3 things comms can do:
- Arrange regular face-to-face meetings, where senior leaders invite staff to ask questions, express concerns and share their ideas
- Create ‘graffiti walls’, opened for a period, again inviting views and comments on a particular theme
- Set up ‘champion networks’ where keen employees gather and feed back views relating to specific topics on behalf of their colleagues.
These videos created by Christchurch and East Dorset Councils have helped to boost staff morale and give them a say directly with the Chief Exec, through their Carpool Chattyaoke campaign. Very creative inspiration!
…who focus their people and give them scope, treat them as individuals and coach and stretch them.
According to Liam Fitz and Klavs Valskov in Internal Communications, A Manual for Practitioners, ‘Line Managers can be one of the most powerful channels of communication in your organisation because people like to hear from and discuss issues with someone they know and, crucially, who knows them.’
Appreciating the potential that managers can bring is just the start of the story though. It’s our job as comms pros to make sure they’re equipped to carry out such responsibilities. They may not always have the necessary skills, knowledge and confidence and they’re likely to need a helping hand. This article suggests some of the things we can do to support them, and here are a few more:
3 things comms can do:
- Make sure they know what’s expected of them from a comms perspective
- Provide them with tools and materials that they actually want to use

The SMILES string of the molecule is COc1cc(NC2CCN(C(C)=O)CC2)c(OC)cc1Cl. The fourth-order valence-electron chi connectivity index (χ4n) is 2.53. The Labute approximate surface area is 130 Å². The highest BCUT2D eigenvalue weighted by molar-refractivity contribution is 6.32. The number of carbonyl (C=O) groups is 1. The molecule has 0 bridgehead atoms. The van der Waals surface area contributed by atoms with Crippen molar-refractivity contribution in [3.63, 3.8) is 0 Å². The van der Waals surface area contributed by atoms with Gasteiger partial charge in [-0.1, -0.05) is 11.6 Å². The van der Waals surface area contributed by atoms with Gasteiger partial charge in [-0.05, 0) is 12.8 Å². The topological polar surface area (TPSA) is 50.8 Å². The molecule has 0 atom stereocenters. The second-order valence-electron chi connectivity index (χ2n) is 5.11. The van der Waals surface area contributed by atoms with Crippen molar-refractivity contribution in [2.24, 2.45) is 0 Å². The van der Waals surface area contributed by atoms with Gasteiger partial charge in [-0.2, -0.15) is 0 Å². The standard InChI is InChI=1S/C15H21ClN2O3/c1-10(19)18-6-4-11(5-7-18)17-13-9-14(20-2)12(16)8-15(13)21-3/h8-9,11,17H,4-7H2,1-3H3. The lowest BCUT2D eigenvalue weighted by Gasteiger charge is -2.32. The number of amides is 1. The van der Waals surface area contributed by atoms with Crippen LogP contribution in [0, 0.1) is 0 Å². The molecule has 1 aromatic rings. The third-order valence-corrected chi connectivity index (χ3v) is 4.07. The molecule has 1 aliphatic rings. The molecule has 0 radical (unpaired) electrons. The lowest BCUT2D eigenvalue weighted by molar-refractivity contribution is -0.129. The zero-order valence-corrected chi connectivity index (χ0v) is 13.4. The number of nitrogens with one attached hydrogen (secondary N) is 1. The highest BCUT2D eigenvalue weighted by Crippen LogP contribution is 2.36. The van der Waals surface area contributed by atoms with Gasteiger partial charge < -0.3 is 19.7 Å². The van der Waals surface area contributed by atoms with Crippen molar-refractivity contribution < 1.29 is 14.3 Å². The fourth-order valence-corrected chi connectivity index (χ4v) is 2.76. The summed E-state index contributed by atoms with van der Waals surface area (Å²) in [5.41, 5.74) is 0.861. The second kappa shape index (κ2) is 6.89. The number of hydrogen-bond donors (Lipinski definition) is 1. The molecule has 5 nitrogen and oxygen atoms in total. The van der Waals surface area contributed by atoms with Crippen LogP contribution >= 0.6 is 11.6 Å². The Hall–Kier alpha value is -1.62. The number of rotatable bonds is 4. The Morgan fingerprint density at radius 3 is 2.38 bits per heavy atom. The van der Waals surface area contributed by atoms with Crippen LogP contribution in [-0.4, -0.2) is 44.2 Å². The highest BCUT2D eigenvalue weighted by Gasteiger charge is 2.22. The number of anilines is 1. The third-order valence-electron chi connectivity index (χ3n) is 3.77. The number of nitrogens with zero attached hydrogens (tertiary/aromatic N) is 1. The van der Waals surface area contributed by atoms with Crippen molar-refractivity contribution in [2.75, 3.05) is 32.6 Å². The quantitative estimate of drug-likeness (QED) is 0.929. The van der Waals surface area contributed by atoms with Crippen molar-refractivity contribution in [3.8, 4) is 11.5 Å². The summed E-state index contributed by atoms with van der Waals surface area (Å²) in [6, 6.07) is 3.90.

- Coach them on the art of listening.
Sam Holdsworth, Internal Communications Specialist at Midland Heart ran a hugely successful campaign with zero budget promoting their Aspiring Managers programme to frontline staff. By sharing positive stories from existing engaged managers, in less than two weeks, the number of places on the programme had to be doubled, driving engagement across the organisation.
There’s an evident desire out there for people to inspire and motivate others – tap into it in your own organisations.
…the values on the wall are reflected in day to day behaviours. There is no ‘say –do’ gap. Promises made are promises kept, or an explanation given as to why not.
Leaders who are honest and who display strong moral principles are vital in an environment of change and uncertainty. People need to know they’re being told the truth, however hard it may be to accept. Comms pros can help by encouraging managers and senior leaders to role model certain behaviours – being open-minded, sharing credit with those who deserve it and helping to ensure that the organisation’s values aren’t just ‘words on a wall’.
3 things comms can do:
- Arrange ‘Back to the floor’ sessions, where senior leaders spend time with operational staff carrying out everyday duties
- Publicly feed back on views, ideas and suggestions submitted by employees
- Share results of employee surveys, reviews and focus groups in a timely honest and transparent way.
Employee engagement can be improved by providing clear direction, through honest and motivational leaders and managers that are willing to hear the views of others and actively listen to the wisdom of their people.
As busy comms pros, there are limits to what we can achieve but we have the skills and abilities to start making a difference. With never ending uncertainty, we need to find new ways to keep our people connected, motivated and engaged.
image by Tullio Saba